If you misunderstand a question, your entire answer may miss the mark.
Answering a question you do not understand can lead to embarrassment.
I remember vividly the desk and classroom where I sat a History exam in my second year of senior school (I guess Year 7 in modern lingo) in 1972. History was never one of my best subjects, but I remember scribbling rapidly to the very end of the time allowed as I tried to answer all the questions. I don’t think I noticed that the rest of my classmates were more relaxed and indeed some finished before time.
Why do I remember it so well? Well, because it is the only exam I ever “failed”. This is not meant as a boastful post, but rather a record of learning. I failed on a technicality; a rating that was not changed despite some emotional appeals.
The technicality was that the exam asked the class to answer “2 from 6” of the questions, a subtlety(?) that I had missed when I raced to answer all 6.
Our History teacher said that the fail should stand as a reminder to me to read the instructions/questions and make sure I answered what was asked.
The relevance today is to business pitches and the plethora of slide decks that are created. I am often asked to review and comment on draft pitches for investment or new business. The most common error, in my opinion, is a focus on presenting things the presenter thinks are important, and correlated failure to answer the questions (implicit or explicit) the audience has.
When pitching for a new business, it is always acceptable to ask your contact(s) questions to understand the problem(s) they have, the pain they are feeling, the questions they need to be answered, etc. And of course, they will be more interested in hearing your response to these, rather than hearing how clever you are and what you could do in other areas.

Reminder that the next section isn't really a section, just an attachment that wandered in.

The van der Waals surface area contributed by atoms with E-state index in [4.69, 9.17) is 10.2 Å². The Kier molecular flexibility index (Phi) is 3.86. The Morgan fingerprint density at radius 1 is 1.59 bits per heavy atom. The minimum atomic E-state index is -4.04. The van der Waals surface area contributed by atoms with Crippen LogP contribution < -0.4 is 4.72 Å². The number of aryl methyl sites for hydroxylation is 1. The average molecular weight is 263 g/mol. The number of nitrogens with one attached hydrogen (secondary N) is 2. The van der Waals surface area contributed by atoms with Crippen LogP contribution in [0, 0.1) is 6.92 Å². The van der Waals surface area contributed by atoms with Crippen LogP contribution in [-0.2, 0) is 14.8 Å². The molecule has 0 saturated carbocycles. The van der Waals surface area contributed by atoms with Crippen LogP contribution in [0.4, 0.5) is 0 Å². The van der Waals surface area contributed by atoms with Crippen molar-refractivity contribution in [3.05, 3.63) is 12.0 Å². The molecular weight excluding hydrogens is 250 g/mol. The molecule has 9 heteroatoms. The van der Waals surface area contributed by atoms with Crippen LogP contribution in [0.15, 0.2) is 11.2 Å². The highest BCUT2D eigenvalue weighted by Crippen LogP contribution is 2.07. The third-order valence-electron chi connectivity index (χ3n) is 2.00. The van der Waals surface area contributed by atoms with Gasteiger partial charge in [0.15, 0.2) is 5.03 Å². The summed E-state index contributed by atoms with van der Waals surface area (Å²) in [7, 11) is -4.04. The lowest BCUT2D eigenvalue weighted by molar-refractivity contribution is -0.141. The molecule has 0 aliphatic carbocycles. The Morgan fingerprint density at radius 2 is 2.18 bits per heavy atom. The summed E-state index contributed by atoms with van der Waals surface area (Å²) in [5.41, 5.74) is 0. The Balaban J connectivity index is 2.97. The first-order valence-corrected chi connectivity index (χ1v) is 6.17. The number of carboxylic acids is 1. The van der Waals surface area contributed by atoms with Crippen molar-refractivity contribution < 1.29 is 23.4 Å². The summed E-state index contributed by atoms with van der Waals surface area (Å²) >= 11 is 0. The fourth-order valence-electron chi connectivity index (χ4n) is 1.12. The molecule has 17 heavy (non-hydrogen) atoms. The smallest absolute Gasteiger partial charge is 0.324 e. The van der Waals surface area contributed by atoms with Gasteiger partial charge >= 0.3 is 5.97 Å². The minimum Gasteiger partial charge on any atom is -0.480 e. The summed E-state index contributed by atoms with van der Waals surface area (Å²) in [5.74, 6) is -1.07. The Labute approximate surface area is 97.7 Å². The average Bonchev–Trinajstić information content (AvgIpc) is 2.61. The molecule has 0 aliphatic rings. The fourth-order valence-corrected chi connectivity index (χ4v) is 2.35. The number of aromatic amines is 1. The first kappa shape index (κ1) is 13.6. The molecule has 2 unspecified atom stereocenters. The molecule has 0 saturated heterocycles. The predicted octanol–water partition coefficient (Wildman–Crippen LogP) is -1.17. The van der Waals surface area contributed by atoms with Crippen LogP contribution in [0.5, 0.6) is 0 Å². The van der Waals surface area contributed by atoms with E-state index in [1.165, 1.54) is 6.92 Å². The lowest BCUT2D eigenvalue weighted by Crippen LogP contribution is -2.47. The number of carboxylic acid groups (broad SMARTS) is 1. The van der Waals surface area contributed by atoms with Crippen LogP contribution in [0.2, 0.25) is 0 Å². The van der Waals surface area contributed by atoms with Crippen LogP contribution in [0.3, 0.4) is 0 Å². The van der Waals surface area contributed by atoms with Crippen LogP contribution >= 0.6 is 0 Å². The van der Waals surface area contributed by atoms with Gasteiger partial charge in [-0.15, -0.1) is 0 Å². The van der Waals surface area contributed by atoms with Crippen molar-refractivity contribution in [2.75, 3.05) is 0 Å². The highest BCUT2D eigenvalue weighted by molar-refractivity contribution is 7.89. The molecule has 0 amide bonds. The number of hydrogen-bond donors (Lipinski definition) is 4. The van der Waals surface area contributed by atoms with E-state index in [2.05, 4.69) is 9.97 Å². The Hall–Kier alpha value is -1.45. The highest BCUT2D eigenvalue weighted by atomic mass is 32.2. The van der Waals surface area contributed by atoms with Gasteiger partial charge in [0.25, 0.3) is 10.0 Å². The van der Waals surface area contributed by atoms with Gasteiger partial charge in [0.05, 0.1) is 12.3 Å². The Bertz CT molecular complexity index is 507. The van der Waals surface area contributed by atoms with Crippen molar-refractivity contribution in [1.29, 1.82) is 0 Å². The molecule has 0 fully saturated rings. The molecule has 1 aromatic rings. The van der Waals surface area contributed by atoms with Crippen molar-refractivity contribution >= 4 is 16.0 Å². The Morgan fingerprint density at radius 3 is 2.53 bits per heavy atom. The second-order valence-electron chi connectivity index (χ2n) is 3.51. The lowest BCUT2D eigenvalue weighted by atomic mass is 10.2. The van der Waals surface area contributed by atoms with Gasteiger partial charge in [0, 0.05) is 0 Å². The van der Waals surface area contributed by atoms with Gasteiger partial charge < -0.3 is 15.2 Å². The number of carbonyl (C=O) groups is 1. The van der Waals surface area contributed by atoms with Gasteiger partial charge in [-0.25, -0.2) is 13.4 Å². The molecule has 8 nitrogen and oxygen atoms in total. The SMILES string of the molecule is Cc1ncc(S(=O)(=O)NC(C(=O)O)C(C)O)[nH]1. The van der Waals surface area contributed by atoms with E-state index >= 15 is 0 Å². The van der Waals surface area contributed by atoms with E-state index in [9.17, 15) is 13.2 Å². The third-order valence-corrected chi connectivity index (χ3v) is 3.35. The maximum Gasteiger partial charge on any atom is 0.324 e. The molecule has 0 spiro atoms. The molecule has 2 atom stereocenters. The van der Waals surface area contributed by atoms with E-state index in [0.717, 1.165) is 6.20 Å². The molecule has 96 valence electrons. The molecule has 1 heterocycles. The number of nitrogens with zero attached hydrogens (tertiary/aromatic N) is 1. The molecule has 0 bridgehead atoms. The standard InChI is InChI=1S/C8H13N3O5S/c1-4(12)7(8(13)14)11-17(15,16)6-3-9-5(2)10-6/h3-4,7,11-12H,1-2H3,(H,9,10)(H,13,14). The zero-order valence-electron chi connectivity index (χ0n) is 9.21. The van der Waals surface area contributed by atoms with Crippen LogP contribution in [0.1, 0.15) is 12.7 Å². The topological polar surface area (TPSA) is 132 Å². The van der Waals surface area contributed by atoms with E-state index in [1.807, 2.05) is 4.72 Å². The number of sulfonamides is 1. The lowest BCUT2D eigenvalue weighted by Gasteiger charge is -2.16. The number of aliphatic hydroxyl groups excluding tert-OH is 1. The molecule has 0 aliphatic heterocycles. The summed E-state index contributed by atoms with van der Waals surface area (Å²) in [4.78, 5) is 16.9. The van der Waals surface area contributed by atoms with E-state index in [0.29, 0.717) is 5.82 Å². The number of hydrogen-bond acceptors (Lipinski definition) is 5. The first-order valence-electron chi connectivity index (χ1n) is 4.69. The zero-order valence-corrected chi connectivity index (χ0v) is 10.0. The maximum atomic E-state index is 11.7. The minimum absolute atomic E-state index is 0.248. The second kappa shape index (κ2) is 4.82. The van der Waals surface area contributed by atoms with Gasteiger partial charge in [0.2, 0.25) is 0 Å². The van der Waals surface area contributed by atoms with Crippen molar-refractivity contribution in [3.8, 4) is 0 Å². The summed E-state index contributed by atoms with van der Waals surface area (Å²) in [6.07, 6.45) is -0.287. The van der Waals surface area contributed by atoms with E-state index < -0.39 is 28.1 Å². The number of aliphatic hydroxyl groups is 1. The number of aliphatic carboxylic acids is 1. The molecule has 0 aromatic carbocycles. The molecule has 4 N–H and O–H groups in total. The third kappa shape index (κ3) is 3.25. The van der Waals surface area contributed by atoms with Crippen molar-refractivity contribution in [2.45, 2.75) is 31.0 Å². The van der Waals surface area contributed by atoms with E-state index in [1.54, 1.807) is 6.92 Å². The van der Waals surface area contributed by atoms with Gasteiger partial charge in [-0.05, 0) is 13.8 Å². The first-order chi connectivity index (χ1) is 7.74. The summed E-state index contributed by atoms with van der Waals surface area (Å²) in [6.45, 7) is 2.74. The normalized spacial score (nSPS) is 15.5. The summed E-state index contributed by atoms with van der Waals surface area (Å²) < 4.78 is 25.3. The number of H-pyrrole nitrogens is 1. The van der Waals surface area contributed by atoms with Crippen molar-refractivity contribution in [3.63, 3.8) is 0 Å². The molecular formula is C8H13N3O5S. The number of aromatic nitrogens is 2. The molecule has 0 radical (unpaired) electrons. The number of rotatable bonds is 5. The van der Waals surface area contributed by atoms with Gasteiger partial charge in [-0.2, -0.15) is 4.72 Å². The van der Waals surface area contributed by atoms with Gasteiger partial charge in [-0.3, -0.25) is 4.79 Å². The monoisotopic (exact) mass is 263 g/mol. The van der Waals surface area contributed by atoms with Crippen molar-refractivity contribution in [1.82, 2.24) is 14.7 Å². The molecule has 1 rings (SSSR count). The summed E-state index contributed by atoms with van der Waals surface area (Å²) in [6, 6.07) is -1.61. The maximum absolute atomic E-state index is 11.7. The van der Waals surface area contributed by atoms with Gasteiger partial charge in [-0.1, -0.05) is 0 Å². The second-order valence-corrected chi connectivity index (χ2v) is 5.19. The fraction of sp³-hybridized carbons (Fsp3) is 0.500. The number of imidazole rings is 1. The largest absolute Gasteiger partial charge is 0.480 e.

In terms of pitches to investors, a founder may not have access to their audience ahead of time, but they can still endeavour to put themselves in the investors’ shoes and see the opportunity from their perspective.
Two other bits of wisdom I have picked up through life are:
“the answer can often be found in the question”
“the question and how it is posed will have a significant influence on the answer it elicits”
but these may be the subject of subsequent posts.
So my parting life advice is “Always read the ****ing question”.
Ian J Sutherland is a highly skilled director with expertise in governance, partnerships and regulation and almost four decades of experience serving as a powerful catalyst for change for organisations of all sizes and sectors. He thrives on identifying areas for innovation and improvement, forming effective strategies to drive efficiency and create bottom-line results. He has a proven capacity to serve as a bridge between organisations and functions, creating unity and operational coherence. A personable and creative leader, with a unique insight and the ability to see the big picture and provide constructive challenge, he writes on many matters including the delivery of change in today's world and is an opportunistic photographer who seeks to capture images that interest him. He enjoys good beer, good company and good music - not necessarily in that order.